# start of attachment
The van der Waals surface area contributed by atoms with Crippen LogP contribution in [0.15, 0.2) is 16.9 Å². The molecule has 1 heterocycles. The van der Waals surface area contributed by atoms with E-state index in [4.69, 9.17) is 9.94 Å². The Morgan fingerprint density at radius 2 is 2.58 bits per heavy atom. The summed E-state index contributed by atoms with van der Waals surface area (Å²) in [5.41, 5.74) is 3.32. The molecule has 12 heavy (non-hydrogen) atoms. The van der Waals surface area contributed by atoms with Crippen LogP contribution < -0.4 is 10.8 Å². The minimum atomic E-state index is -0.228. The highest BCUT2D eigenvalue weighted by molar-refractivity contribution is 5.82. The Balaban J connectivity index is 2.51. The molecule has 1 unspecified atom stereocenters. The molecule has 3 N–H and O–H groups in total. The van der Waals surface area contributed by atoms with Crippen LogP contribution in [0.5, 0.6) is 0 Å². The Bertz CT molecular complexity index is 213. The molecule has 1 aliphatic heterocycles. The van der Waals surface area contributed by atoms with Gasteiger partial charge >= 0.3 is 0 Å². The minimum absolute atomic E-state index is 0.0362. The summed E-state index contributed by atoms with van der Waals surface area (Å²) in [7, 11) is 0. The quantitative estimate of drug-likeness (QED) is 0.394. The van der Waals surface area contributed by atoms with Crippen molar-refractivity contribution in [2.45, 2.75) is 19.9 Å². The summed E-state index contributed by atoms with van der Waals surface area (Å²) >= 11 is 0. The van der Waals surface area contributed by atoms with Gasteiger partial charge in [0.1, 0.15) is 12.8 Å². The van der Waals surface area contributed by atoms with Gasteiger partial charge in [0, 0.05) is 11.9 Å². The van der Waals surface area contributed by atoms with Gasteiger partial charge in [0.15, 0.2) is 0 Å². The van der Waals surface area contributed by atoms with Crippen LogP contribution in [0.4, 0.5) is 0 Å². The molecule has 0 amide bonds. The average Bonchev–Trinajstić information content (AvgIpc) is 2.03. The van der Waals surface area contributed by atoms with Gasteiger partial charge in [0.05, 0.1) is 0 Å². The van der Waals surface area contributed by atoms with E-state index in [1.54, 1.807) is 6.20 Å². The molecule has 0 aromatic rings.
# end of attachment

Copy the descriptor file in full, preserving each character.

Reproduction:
The van der Waals surface area contributed by atoms with Crippen LogP contribution in [0.15, 0.2) is 16.9 Å². The molecule has 1 heterocycles. The van der Waals surface area contributed by atoms with E-state index in [4.69, 9.17) is 9.94 Å². The Morgan fingerprint density at radius 2 is 2.58 bits per heavy atom. The summed E-state index contributed by atoms with van der Waals surface area (Å²) in [5.41, 5.74) is 3.32. The molecule has 12 heavy (non-hydrogen) atoms. The van der Waals surface area contributed by atoms with Crippen LogP contribution < -0.4 is 10.8 Å². The minimum atomic E-state index is -0.228. The highest BCUT2D eigenvalue weighted by molar-refractivity contribution is 5.82. The Balaban J connectivity index is 2.51. The molecule has 1 unspecified atom stereocenters. The molecule has 3 N–H and O–H groups in total. The van der Waals surface area contributed by atoms with Crippen LogP contribution in [0.5, 0.6) is 0 Å². The Bertz CT molecular complexity index is 213. The molecule has 1 aliphatic heterocycles. The van der Waals surface area contributed by atoms with Gasteiger partial charge >= 0.3 is 0 Å². The minimum absolute atomic E-state index is 0.0362. The summed E-state index contributed by atoms with van der Waals surface area (Å²) in [7, 11) is 0. The quantitative estimate of drug-likeness (QED) is 0.394. The van der Waals surface area contributed by atoms with Crippen molar-refractivity contribution in [2.45, 2.75) is 19.9 Å². The summed E-state index contributed by atoms with van der Waals surface area (Å²) >= 11 is 0. The van der Waals surface area contributed by atoms with Gasteiger partial charge in [0.1, 0.15) is 12.8 Å². The van der Waals surface area contributed by atoms with Gasteiger partial charge in [0, 0.05) is 11.9 Å². The van der Waals surface area contributed by atoms with Gasteiger partial charge in [0.15, 0.2) is 0 Å². The van der Waals surface area contributed by atoms with Crippen LogP contribution in [0.4, 0.5) is 0 Å². The molecule has 0 amide bonds. The average Bonchev–Trinajstić information content (AvgIpc) is 2.03. The van der Waals surface area contributed by atoms with Gasteiger partial charge in [0.05, 0.1) is 0 Å². The van der Waals surface area contributed by atoms with E-state index in [1.54, 1.807) is 6.20 Å². The molecule has 0 aromatic rings.